Earlier this year came the sensational news that Madhya Pradesh had procured more wheat this year than Punjab, upending the long standing status of the latter as the chief provider of wheat in India. Undoubtedly, it was an incredible achievement for MP, which till a decade ago had to depend on wheat allocation from the Centre to meet its needs. A natural extension of this story was that total wheat procurement for the country, too, reached a record 389 lakh tonnes, a jump of 48 lakh tonnes (nearly 14%) over the previous year.
This good news became all the more enchanting because wheat harvesting, processing and sale took place during the countrywide lockdown. Although agricultural operations were exempted belatedly by the Modi government, restrictions on movement continued and were only eased somewhat in May.
But, as it turns out, there are wheels within wheels. Certain relaxations were preferentially given to MP government by the central government that went a long way in boosting procurement in the state.
State wise Procurement of Wheat
But first, have a look at the state wise procurement figures as shown in the chart below, derived from the Food Grain Bulletin put out every month by the Department of Food and Public Distribution. It gives final wheat procurement figures from various states, as on June 30, 2020.
Among the five states that provide almost all the wheat for the central kitty, procurement fell in three, compared to last year: in Haryana (by 19 lakh tonnes), in Punjab (by 2 lakh tonnes) and in UP (by 2 lakh tonnes). In Rajasthan, it went up by 8 lakh tonnes.
So, it is the big jump in MP’s wheat procurement that has led to this record for total procurement. In other states, either there is a fall or minor increase, as would be expected in view of the lockdown troubles.
Now, what did MP do to procure such an enormous quantity of wheat – some 129 lakh tonnes, compared to last year’s 67 lakh tonnes? That’s an extraordinary jump of 62 lakh tonnes, in just one year, and that too amid the lockdown.
Procurement of Damaged Grain
The central government lays down detailed specifications of the quality of wheat that can be procured. Various types of damage – loss of lustre, shrivelled or broken grains, moisture, foreign matter content – everything is specified. There is also a system for reducing the price for a certain range of damage, but with a cut off. Wheat with more than specified damage will not be bought at all.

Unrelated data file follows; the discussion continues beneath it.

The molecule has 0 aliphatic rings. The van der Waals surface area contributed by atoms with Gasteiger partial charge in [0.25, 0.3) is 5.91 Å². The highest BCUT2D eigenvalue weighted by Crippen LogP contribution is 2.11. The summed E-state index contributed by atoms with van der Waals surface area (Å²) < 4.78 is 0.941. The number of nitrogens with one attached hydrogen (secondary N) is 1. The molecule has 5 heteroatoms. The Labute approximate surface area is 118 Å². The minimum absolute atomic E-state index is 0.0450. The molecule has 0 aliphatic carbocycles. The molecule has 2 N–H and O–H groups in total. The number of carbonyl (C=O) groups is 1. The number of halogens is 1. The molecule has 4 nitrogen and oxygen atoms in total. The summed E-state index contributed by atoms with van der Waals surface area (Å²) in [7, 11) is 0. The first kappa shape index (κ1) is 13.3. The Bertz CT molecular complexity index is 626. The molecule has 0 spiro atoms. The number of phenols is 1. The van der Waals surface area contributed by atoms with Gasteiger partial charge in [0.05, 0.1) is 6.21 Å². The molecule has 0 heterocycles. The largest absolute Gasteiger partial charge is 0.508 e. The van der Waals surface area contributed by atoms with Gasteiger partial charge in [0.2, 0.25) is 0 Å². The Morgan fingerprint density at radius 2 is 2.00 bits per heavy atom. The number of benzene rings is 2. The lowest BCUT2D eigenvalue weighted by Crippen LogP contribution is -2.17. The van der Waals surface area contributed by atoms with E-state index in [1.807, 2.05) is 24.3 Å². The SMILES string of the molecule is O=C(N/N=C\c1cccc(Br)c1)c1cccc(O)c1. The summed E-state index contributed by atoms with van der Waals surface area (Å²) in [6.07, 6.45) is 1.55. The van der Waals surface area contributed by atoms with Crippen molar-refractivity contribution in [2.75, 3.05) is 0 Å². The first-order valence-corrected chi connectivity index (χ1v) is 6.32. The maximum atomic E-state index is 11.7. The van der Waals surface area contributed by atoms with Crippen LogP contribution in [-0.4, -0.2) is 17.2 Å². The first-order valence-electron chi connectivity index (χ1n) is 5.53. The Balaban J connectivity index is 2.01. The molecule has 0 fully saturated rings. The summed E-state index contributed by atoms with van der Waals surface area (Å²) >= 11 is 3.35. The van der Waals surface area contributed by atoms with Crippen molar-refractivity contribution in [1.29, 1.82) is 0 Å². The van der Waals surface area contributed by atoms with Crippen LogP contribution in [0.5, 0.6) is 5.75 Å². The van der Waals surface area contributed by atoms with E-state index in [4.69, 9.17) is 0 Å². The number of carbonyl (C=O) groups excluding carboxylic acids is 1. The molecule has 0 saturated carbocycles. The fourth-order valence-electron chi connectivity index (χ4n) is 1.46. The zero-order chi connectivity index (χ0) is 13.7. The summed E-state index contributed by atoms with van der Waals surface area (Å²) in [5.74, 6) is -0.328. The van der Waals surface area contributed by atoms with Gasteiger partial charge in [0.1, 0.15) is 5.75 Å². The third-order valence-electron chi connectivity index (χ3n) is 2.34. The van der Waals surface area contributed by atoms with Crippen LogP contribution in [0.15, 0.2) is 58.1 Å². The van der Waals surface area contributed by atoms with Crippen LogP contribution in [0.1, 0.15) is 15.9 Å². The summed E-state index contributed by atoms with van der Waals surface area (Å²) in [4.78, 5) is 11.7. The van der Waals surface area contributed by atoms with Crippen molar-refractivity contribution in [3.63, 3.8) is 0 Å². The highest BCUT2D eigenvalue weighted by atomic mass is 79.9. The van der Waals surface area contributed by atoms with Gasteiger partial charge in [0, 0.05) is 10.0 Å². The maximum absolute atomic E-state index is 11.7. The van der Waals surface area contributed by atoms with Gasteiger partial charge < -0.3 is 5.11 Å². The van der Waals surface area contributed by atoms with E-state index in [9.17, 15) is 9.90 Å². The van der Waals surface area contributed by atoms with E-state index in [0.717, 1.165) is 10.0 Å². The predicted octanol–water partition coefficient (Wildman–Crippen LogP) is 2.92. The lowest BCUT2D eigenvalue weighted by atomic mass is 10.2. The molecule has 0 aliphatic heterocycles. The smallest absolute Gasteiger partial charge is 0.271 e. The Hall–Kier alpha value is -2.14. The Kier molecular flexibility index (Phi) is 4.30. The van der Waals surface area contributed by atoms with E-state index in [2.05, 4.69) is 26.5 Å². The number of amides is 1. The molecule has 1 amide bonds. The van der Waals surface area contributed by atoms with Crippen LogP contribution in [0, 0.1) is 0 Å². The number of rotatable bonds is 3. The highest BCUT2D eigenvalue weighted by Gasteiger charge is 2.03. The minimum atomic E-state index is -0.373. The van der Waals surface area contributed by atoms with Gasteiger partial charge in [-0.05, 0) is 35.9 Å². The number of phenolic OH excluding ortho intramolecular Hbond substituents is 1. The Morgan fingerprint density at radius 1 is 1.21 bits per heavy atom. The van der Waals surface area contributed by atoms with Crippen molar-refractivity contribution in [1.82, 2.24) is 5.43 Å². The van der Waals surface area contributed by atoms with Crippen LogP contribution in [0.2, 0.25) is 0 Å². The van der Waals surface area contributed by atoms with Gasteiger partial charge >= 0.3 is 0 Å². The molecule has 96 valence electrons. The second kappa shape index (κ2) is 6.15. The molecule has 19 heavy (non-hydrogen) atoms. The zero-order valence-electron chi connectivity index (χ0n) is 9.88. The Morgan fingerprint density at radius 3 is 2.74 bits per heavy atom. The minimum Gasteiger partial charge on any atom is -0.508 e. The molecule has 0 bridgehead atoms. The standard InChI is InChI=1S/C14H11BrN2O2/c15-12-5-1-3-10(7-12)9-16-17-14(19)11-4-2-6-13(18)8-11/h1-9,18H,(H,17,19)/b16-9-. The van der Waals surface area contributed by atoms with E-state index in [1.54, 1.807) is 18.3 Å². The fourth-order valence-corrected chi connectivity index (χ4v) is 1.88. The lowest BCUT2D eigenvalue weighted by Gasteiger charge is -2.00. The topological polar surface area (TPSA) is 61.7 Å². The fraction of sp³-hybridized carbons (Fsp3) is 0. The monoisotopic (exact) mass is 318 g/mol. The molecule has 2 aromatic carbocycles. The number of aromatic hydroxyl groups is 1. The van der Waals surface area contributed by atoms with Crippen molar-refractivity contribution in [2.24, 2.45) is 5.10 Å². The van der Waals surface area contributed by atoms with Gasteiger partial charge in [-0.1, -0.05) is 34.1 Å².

However, this year, certain relaxations were put in place by the concerned department, to provide for early rains in February and March which had damaged wheat across most of the northern belt. In the case of MP, the central government made quite substantial relaxations for accepting “loss of lustre” wheat. This condition is visible as the surface of wheat grains is lacking the typical shine (or lustre). It happens because of crop damage and leads to much lower shelf life of the wheat and susceptibility to insect attacks.
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Usually, a relaxation is made for procuring wheat which has 10% component of “loss of lustre” type. This is what was done in other states. But in MP, relaxations were much higher. In 18 districts, no cut in price was imposed for upto 10% “loss of lustre” damage. This happened even as in other states, farmers’ unions were fighting for doing away with the cut in prices. In another 18 districts, upto 30% damaged wheat was allowed to be procured. And, in the remaining 16 districts, damage of 30% to 80% was permitted. In these cases, a price cut had to be accepted by farmers. But they were happy to sell it even at lower price than MSP because otherwise nothing could have been sold. All these details are available in the communication sent by a Deputy Commissioner in the Food Corporation of India (FCI) to the Principal Secretary, Government of MP.
According to one report, as much as 70% of the wheat procured in MP is of the “Under Relaxed Specifications” (URS) category. In other words, it is damaged wheat, which normally is not allowed to be procured, but has been done this year.
This is the explanation for the extraordinarily high procurement of wheat in MP this year. It can be argued that farmers would have been ruined if this wheat was refused. While that is correct, it is being pointed out that another way out would have been to let them get compensation under the PM Fasal Bima Yojana, or if uncovered, through direct compensation. Perhaps, the private insurance companies would not have been happy to compensate, but then insurance is a risky business, as they know it well enough.
The flip side is that this damaged grain now needs to be stored very carefully in pucca warehouses, and disposed off through usual channels for quick consumption. As of date, the MP government doesn’t have sufficient storage for so much extra grain and already reports of grain rotting in the heavy rains are coming in. How the MP government is going to solve this conundrum is anybody’s guess.
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